President Obama is not being honest about his strategy to fight ISIS. He claims to be seeking to “degrade and destroy” the terrorist state. In reality he is merely trying to “contain” it. Because the administration isn’t honest about what it’s up to, it is unable to make a public case in favor of what it is actually doing.
Into this void step the esteemed political scientists Stephen Biddle and Jacob Shapiro. (Shapiro teaches at Princeton, Biddle at George Washington University. Biddle is also an adjunct fellow at the Council on Foreign Relations, where I am a senior fellow. I have known and respected Biddle for years and even worked with him briefly in Afghanistan.) In this Washington Post op-ed, they offer the most cogent and compelling case for containment that I have yet seen. I do not agree with their arguments (for reasons I will explain below) but they make good points that deserve a serious hearing.
Their argument essentially boils down to two propositions: (1) Defeating ISIS will require a lot more U.S. ground troops — at least 100,000 — than Washington is willing to send. They suggest that sending 20,000 to 30,000 troops, as some of us have suggested, will not get the job done because of a paucity of reliable proxies in Iraq and Syria. (2) A better alternative is to contain ISIS until it collapses from within.
Of these two propositions, I would say the first is more compelling, if still speculative. We simply don’t know if it would be possible to mobilize more effective indigenous resistance against ISIS by following the strategy I, among others, have suggested — which is to say, increasing U.S. troops levels to 20,000-30,000 while offering Sunnis a compelling reason to fight (in Iraq, offering them autonomy via a Sunni Regional Government; in Syria, offering them the end of the Assad regime).
It’s true that in 2007 it took more than 150,000 troops in Iraq to galvanize the Anbar Awakening, but most of those troops were stationed outside Anbar. Within Anbar itself, the U.S. had fewer than 40,000 troops. In the case of Afghanistan in the fall of 2001, the U.S. deployed only a few hundred Special Operations Forces and CIA operatives, backed up by copious airpower, to back up the Northern Alliance. That was sufficient to overthrow the Taliban.
Biddle and Shapiro actually seem to concede that sending as few as 20,000 U.S. troops would be enough to rout ISIS from cities it controls such as Raqqa, Mosul, and Ramadi. Their primary concern, as it should be, is with the question of what forces will “hold” those cities and the surrounding countryside after the “clear” phase is done. Using counterinsurgency math, they suggest that 160,000 troops will be needed to hold areas currently under ISIS control.
Even if that’s true, it is hardly the case that 160,000 troops (which could be American, but could also be supplemented by allied forces, e.g., French, British, Egyptian, Saudi, Turkish) would need to be stationed in Iraq indefinitely. After the initial success of the surge in 2007, the U.S. was able to pare down force levels without sacrificing security. By 2011, there were some 40,000 troops left. If they (or even a lesser number) had been kept in Iraq, it is probable that Iraq would have remained stable and ISIS would never have arisen to take over the Sunni Triangle.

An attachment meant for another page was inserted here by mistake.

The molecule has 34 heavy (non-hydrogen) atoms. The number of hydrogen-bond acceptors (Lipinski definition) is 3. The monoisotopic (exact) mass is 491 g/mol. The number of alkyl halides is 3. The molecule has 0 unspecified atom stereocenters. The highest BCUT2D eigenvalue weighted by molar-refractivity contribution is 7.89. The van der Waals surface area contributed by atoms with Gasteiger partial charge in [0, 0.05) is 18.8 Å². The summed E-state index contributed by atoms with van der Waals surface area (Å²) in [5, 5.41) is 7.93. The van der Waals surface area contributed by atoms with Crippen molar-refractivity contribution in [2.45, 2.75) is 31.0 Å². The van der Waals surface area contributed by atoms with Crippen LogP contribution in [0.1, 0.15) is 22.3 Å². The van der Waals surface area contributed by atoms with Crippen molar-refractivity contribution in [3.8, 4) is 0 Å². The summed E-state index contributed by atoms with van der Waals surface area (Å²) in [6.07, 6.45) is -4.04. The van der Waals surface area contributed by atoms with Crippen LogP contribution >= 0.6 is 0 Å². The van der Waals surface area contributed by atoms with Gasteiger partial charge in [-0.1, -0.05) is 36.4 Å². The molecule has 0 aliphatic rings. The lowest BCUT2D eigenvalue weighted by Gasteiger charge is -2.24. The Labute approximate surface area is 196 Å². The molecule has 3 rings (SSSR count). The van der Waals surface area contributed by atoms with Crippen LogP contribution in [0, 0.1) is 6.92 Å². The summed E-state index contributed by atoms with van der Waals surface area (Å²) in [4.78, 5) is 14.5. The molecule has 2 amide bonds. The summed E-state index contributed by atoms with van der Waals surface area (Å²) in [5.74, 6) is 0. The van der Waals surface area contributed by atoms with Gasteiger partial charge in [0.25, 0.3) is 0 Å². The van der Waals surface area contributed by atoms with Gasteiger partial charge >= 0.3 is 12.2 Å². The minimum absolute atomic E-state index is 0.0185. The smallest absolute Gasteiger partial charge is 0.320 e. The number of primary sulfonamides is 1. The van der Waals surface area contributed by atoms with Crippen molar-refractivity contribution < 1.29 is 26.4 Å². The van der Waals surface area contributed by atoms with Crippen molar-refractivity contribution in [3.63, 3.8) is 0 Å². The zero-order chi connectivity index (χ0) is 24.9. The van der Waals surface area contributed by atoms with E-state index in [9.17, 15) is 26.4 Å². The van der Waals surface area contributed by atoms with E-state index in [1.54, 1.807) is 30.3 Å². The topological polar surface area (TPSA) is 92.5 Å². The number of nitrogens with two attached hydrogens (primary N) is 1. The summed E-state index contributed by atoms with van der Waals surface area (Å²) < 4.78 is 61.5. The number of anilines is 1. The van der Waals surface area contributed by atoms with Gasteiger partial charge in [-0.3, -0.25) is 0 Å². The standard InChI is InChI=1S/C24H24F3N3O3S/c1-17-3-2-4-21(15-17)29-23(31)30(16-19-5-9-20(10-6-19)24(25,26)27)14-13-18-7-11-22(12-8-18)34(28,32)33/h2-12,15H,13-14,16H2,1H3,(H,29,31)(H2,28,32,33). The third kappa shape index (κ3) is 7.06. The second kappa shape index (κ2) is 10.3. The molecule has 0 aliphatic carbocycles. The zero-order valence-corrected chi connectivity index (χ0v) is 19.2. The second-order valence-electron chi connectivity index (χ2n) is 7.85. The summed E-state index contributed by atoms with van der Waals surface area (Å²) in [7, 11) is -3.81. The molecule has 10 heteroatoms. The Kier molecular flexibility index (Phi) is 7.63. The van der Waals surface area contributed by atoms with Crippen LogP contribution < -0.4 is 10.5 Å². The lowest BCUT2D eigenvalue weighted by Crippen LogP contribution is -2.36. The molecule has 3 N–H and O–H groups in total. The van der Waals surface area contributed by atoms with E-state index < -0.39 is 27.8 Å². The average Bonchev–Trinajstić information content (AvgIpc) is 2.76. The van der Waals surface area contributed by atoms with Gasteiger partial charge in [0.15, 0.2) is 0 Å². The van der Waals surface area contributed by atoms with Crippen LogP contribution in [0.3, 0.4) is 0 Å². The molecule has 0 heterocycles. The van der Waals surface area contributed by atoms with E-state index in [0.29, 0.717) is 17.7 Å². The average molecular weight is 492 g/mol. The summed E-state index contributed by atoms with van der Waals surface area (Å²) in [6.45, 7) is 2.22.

It is certainly the case that if the U.S. manages to oust ISIS, it will have to commit to maintaining some troops in Iraq for the long-term to maintain stability. But this would not have to result in continuing casualties and could be done with public support. After all, there was no groundswell of public opinion to pull U.S. troops out of Iraq in 2011, just as there is not today to pull U.S. troops out of Afghanistan.
Where the Biddle-Shapiro thesis really breaks down is in their confidence that containment is a viable alternative. They say that eventually the Islamic State will “collapse from within” because it will run out of resources to sustain its caliphate: “Its territory is mostly desert with little economic activity. Oil production is dropping, partly because equipment is bombed or failed and partly for lack of experienced management. What oil is sold goes at a discount rate. Taxes are the main source of revenue, and they appear to be high and unpredictably imposed.”
Maybe this is so, but maybe it isn’t. Lots of dysfunctional states can continue to exist for a very long time. Look at North Korea, which has been around for 70 years despite its utterly inability to provide for even the most basic needs of its people. Or, for that matter, look at nearby countries such as Egypt, Jordan, Iraq, and Lebanon, which also have a poor record of providing the basic functions of a state and yet continue to exist. ISIS has already defied numerous predictions of its collapse by showing that it is highly skilled at extracting resources (it is estimated to earn as much as $1 billion annually) and, even more important, at controlling the population under its grip.
Even Biddle and Shapiro concede: “It could take many years for the Islamic State to exhaust its economy. Meanwhile it would still pose a terror threat.” The last point is the real poison pill here: Even if ISIS is prevented from expanding further in Iraq and Syria (which is by no means a certainty), it can still expand abroad, whether by sponsoring terrorist operations like the one in Paris or by grabbing new territory as it has done around the Libyan coastal city of Sirte.
In sum, Biddle and Shapiro may be right that it would take more than 20,000 U.S. troops to defeat ISIS. But I would argue that sending 20,000 to 30,000 U.S. troops — while also implementing a different political strategy — would give us a much greater hope of success than we have today. If that commitment is ultimately insufficient, then we can reevaluate options in the future. But “containment” of ISIS is not a plausible option, as even Hillary Clinton has said.